The comparatively little investigative journalism that took place focused on noncontroversial issues. When the news media attempted to report in depth on national politicians or official corruption, they continued to face obstacles, such as external pressures to desist from their investigations, artificially tight reporting deadlines, and a lack of access to Government information and independent sources.

The news media also continued to suffer from internal corruption, politicization, and outside influences. Payments to journalists to investigate or suppress certain stories continued, although no individual journalist was accused publicly of engaging in the practice. News directors and editors acknowledged their inability to halt the practice, given their own workloads and the difficulty of discovering why a given reporter opted to emphasize one aspect of a story over another, or why a particular name was omitted from a list of suspects to be made public.

The executive branch limited its use of the "Cadena Nacional," a complete preemption of all television and radio broadcasting, compared to previous years. Originally designed to transmit critical information during an emergency or crisis, the Cadena Nacional is used primarily to promote the accomplishments of the Government.

One potentially abusive practice continued to be the granting of awards to individual reporters on "Journalists' Day." In May all three branches of the Government and several private organizations, including chambers of commerce, bestowed numerous awards, some accompanied by substantial sums of cash, on the "best" journalists. Rather than being tied to a specific accomplishment – a particular article or series, or even a lifetime's body of work – most awards were granted without any published criteria to beat reporters assigned to the granting institution. Some of these awards appeared to be deserved; however, many observers viewed them as little more than acknowledgments by the granting institutions of perceived services rendered.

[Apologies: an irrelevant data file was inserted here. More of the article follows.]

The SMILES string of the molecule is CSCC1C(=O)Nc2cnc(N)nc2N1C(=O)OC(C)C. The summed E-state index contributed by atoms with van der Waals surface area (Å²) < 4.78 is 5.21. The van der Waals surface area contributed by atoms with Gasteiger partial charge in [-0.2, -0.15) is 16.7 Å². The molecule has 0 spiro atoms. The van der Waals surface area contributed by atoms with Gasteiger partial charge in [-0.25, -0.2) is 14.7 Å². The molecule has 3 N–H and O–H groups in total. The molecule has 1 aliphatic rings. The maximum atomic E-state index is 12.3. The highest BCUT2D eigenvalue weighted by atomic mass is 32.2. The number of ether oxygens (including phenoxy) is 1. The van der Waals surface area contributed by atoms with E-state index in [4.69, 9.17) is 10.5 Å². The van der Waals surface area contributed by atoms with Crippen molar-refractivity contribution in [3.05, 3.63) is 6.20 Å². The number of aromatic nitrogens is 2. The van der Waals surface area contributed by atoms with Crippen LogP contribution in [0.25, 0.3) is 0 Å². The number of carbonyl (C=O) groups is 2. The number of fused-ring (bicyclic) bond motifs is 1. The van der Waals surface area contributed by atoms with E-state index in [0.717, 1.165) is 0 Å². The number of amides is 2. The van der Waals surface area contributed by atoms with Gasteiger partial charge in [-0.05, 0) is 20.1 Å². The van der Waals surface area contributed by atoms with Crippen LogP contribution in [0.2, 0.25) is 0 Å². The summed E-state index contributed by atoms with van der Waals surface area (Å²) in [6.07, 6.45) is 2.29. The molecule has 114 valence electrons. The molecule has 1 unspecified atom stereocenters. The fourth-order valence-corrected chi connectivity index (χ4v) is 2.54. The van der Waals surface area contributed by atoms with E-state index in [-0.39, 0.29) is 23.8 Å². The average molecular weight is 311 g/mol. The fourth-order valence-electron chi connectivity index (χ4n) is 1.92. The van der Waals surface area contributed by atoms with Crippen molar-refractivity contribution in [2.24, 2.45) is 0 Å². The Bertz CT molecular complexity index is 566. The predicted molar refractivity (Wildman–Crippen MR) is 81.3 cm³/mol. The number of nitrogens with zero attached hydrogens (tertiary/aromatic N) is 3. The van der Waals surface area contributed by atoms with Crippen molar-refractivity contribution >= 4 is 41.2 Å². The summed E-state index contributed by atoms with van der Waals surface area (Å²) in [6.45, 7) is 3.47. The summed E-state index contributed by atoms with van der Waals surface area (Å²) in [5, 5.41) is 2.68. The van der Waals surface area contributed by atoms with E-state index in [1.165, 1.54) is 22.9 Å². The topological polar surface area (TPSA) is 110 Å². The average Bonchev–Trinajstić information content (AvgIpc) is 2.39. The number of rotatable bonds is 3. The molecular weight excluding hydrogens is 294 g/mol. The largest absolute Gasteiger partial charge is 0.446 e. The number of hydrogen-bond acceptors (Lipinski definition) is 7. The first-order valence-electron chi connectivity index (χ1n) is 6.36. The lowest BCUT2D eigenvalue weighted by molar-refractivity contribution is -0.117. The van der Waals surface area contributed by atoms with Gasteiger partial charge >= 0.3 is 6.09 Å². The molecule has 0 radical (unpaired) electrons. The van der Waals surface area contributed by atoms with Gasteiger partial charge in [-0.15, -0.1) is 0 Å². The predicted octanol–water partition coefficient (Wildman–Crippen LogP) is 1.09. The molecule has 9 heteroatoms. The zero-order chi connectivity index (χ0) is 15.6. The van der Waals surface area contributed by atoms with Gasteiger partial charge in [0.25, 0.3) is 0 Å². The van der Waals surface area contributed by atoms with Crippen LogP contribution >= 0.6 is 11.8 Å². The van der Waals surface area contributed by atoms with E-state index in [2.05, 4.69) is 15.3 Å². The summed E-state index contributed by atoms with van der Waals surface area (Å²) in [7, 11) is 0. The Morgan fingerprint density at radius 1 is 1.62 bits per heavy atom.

Numerous reported attempts by government officials and unidentified assailants to intimidate journalists in 2000 increasingly led both local and foreign observers to call into question the ability of the news media to report freely on sensitive topics. While newspapers circulate freely, and a number of radio and television stations broadcast freely, there are credible reports of media owners' repression against individual journalists who criticize the Government, actively criticize freedom of the press, or otherwise report on issues sensitive to powerful interests in the country.

According to Amnesty International and national human rights groups, in April Thelma Mejia was forced to resign as editor of El Heraldo, allegedly for participating in a delegation to the Special Rapporteur on Freedom of Expression at the Organization of American States (OAS). In May Manuel Torres Calderon was dismissed as editorial page editor of the same newspaper, as was Roger Argueta, both ostensibly for differences of opinion with the newspaper owner. Both journalists expressed public support for Thelma Mejia. In April Channel 63 television reporter Cesar Omar Silva was dismissed, allegedly for his critical reporting on the television owners' advertisers. In June Channel 13 news reporter Jorge Lopez was dismissed, allegedly for reporting on a bank scandal in the print media. In October a number of Channel 63 reporters were given 2 months notice of dismissal. Felix Molina, who also gave testimony to the OAS Rapporteur on Freedom of Expression, was one of those reporters.

VICA television journalist Dolores Valenzuela reported receiving death threats as a result of her report on illegal logging in Olancho.

In September an Inter-American Press Association (IAPA) delegation met with the President to discuss IAPA concerns about language in a crime bill before Congress that would limit journalists' ability to keep their sources confidential.

Television reporter Allan Montenegro is suing the Security Ministry over the loss of an eye in an unprovoked altercation with a police officer in 2000. No action has been taken in the 2000 drive-by shooting of Radio Progreso news director Julio Cesar Pineda Alvarado, who suffered a head wound in the attack.

Academic freedom is respected.

b. Freedom of Peaceful Assembly and Association

The Constitution provides for the right of peaceful assembly, and the Government generally respects this right in practice; however, police used force to disperse several protests, resulting in one death and a number of injuries.